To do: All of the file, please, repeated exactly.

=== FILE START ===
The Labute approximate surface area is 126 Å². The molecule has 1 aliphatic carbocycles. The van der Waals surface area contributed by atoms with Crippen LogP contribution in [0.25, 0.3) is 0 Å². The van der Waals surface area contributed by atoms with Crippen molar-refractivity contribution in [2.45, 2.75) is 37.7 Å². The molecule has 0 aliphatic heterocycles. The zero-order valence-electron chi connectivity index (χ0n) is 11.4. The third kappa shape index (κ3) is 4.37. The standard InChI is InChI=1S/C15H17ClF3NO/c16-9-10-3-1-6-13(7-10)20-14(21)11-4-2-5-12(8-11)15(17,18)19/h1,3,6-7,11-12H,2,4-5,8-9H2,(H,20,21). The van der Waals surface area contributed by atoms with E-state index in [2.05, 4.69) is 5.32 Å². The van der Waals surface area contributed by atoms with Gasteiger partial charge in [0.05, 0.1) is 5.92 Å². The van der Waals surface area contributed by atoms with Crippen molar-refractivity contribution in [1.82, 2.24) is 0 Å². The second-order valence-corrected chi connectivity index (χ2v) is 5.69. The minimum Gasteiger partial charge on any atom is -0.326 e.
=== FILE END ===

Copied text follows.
The Labute approximate surface area is 126 Å². The molecule has 1 aliphatic carbocycles. The van der Waals surface area contributed by atoms with Crippen LogP contribution in [0.25, 0.3) is 0 Å². The van der Waals surface area contributed by atoms with Crippen molar-refractivity contribution in [2.45, 2.75) is 37.7 Å². The molecule has 0 aliphatic heterocycles. The zero-order valence-electron chi connectivity index (χ0n) is 11.4. The third kappa shape index (κ3) is 4.37. The standard InChI is InChI=1S/C15H17ClF3NO/c16-9-10-3-1-6-13(7-10)20-14(21)11-4-2-5-12(8-11)15(17,18)19/h1,3,6-7,11-12H,2,4-5,8-9H2,(H,20,21). The van der Waals surface area contributed by atoms with E-state index in [2.05, 4.69) is 5.32 Å². The van der Waals surface area contributed by atoms with Gasteiger partial charge in [0.05, 0.1) is 5.92 Å². The van der Waals surface area contributed by atoms with Crippen molar-refractivity contribution in [1.82, 2.24) is 0 Å². The second-order valence-corrected chi connectivity index (χ2v) is 5.69. The minimum Gasteiger partial charge on any atom is -0.326 e.